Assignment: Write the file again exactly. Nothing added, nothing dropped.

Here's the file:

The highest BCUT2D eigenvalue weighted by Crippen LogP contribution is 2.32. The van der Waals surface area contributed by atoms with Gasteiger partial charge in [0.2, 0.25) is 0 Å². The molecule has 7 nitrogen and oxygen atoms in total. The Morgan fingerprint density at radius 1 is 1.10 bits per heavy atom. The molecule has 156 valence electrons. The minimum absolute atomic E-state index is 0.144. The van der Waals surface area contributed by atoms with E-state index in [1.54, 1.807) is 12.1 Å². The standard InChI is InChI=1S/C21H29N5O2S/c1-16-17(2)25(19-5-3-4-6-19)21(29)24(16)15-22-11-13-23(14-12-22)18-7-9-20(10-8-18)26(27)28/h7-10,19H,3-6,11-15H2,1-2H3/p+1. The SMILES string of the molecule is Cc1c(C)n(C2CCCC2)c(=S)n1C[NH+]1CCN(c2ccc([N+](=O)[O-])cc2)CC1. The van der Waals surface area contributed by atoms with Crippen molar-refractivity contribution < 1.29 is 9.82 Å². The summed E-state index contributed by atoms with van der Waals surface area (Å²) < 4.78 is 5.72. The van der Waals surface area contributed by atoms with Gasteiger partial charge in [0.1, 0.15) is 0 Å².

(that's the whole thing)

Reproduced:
The highest BCUT2D eigenvalue weighted by Crippen LogP contribution is 2.32. The van der Waals surface area contributed by atoms with Gasteiger partial charge in [0.2, 0.25) is 0 Å². The molecule has 7 nitrogen and oxygen atoms in total. The Morgan fingerprint density at radius 1 is 1.10 bits per heavy atom. The molecule has 156 valence electrons. The minimum absolute atomic E-state index is 0.144. The van der Waals surface area contributed by atoms with E-state index in [1.54, 1.807) is 12.1 Å². The standard InChI is InChI=1S/C21H29N5O2S/c1-16-17(2)25(19-5-3-4-6-19)21(29)24(16)15-22-11-13-23(14-12-22)18-7-9-20(10-8-18)26(27)28/h7-10,19H,3-6,11-15H2,1-2H3/p+1. The SMILES string of the molecule is Cc1c(C)n(C2CCCC2)c(=S)n1C[NH+]1CCN(c2ccc([N+](=O)[O-])cc2)CC1. The van der Waals surface area contributed by atoms with Crippen molar-refractivity contribution < 1.29 is 9.82 Å². The summed E-state index contributed by atoms with van der Waals surface area (Å²) < 4.78 is 5.72. The van der Waals surface area contributed by atoms with Gasteiger partial charge in [0.1, 0.15) is 0 Å².